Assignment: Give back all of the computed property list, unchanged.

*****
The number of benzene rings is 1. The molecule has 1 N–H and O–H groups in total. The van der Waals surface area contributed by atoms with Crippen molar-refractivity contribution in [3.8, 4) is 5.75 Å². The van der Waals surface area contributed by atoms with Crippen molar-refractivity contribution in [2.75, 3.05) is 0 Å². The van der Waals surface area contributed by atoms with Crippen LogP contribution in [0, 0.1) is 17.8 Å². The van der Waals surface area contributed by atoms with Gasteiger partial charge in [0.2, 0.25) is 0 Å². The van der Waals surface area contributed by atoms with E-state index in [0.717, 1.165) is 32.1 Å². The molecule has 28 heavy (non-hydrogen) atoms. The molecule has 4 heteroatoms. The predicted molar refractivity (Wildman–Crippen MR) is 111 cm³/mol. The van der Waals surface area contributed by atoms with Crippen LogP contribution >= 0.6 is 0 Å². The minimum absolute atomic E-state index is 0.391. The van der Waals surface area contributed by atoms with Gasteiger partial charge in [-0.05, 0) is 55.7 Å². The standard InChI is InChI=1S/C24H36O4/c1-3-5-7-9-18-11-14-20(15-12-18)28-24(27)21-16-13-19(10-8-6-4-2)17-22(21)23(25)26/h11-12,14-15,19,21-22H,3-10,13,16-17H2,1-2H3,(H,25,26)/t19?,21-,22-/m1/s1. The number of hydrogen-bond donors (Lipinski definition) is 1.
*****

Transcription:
The number of benzene rings is 1. The molecule has 1 N–H and O–H groups in total. The van der Waals surface area contributed by atoms with Crippen molar-refractivity contribution in [3.8, 4) is 5.75 Å². The van der Waals surface area contributed by atoms with Crippen molar-refractivity contribution in [2.75, 3.05) is 0 Å². The van der Waals surface area contributed by atoms with Crippen LogP contribution in [0, 0.1) is 17.8 Å². The van der Waals surface area contributed by atoms with Gasteiger partial charge in [0.2, 0.25) is 0 Å². The van der Waals surface area contributed by atoms with E-state index in [0.717, 1.165) is 32.1 Å². The molecule has 28 heavy (non-hydrogen) atoms. The molecule has 4 heteroatoms. The predicted molar refractivity (Wildman–Crippen MR) is 111 cm³/mol. The van der Waals surface area contributed by atoms with Crippen LogP contribution >= 0.6 is 0 Å². The minimum absolute atomic E-state index is 0.391. The van der Waals surface area contributed by atoms with Gasteiger partial charge in [-0.05, 0) is 55.7 Å². The standard InChI is InChI=1S/C24H36O4/c1-3-5-7-9-18-11-14-20(15-12-18)28-24(27)21-16-13-19(10-8-6-4-2)17-22(21)23(25)26/h11-12,14-15,19,21-22H,3-10,13,16-17H2,1-2H3,(H,25,26)/t19?,21-,22-/m1/s1. The number of hydrogen-bond donors (Lipinski definition) is 1.